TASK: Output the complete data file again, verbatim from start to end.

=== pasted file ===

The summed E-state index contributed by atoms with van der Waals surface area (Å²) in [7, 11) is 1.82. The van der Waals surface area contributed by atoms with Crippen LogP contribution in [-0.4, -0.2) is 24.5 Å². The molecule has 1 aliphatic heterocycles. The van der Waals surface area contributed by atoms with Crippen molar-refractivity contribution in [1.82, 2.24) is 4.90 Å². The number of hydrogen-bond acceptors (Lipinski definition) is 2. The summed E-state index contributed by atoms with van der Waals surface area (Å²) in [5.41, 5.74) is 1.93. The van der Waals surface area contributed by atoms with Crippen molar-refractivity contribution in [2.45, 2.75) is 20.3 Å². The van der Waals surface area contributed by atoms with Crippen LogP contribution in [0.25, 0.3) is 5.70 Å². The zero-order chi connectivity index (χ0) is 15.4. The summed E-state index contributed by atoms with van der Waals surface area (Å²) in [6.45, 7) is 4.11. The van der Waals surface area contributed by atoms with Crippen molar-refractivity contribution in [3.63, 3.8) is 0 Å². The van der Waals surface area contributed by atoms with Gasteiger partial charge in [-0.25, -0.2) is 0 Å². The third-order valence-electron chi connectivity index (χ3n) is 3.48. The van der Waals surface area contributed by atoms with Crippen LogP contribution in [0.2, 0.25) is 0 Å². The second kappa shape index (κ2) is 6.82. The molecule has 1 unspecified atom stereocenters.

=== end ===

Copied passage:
The summed E-state index contributed by atoms with van der Waals surface area (Å²) in [7, 11) is 1.82. The van der Waals surface area contributed by atoms with Crippen LogP contribution in [-0.4, -0.2) is 24.5 Å². The molecule has 1 aliphatic heterocycles. The van der Waals surface area contributed by atoms with Crippen molar-refractivity contribution in [1.82, 2.24) is 4.90 Å². The number of hydrogen-bond acceptors (Lipinski definition) is 2. The summed E-state index contributed by atoms with van der Waals surface area (Å²) in [5.41, 5.74) is 1.93. The van der Waals surface area contributed by atoms with Crippen molar-refractivity contribution in [2.45, 2.75) is 20.3 Å². The van der Waals surface area contributed by atoms with Crippen LogP contribution in [0.25, 0.3) is 5.70 Å². The zero-order chi connectivity index (χ0) is 15.4. The summed E-state index contributed by atoms with van der Waals surface area (Å²) in [6.45, 7) is 4.11. The van der Waals surface area contributed by atoms with Crippen molar-refractivity contribution in [3.63, 3.8) is 0 Å². The van der Waals surface area contributed by atoms with Gasteiger partial charge in [-0.25, -0.2) is 0 Å². The third-order valence-electron chi connectivity index (χ3n) is 3.48. The van der Waals surface area contributed by atoms with Crippen LogP contribution in [0.2, 0.25) is 0 Å². The second kappa shape index (κ2) is 6.82. The molecule has 1 unspecified atom stereocenters.